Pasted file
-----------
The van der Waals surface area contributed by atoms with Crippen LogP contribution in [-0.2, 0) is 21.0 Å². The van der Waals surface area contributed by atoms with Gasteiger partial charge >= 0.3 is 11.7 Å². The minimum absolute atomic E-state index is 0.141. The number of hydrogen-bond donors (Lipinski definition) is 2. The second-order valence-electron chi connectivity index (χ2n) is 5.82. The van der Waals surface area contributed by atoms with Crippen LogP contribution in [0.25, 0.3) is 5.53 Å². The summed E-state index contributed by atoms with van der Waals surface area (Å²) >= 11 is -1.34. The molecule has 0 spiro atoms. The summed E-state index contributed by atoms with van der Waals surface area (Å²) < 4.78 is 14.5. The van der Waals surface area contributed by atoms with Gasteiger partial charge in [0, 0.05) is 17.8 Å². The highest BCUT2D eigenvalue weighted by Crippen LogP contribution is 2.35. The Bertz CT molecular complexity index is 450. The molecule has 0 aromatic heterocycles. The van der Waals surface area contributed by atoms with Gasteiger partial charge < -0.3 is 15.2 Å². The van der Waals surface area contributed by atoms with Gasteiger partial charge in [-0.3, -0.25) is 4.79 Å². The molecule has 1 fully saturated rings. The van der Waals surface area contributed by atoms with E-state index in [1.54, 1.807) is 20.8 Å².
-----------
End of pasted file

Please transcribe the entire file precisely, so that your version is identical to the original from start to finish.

The van der Waals surface area contributed by atoms with Crippen LogP contribution in [-0.2, 0) is 21.0 Å². The van der Waals surface area contributed by atoms with Gasteiger partial charge >= 0.3 is 11.7 Å². The minimum absolute atomic E-state index is 0.141. The number of hydrogen-bond donors (Lipinski definition) is 2. The second-order valence-electron chi connectivity index (χ2n) is 5.82. The van der Waals surface area contributed by atoms with Crippen LogP contribution in [0.25, 0.3) is 5.53 Å². The summed E-state index contributed by atoms with van der Waals surface area (Å²) >= 11 is -1.34. The molecule has 0 spiro atoms. The summed E-state index contributed by atoms with van der Waals surface area (Å²) < 4.78 is 14.5. The van der Waals surface area contributed by atoms with Gasteiger partial charge in [0, 0.05) is 17.8 Å². The highest BCUT2D eigenvalue weighted by Crippen LogP contribution is 2.35. The Bertz CT molecular complexity index is 450. The molecule has 0 aromatic heterocycles. The van der Waals surface area contributed by atoms with Gasteiger partial charge < -0.3 is 15.2 Å². The van der Waals surface area contributed by atoms with Gasteiger partial charge in [-0.3, -0.25) is 4.79 Å². The molecule has 1 fully saturated rings. The van der Waals surface area contributed by atoms with E-state index in [1.54, 1.807) is 20.8 Å².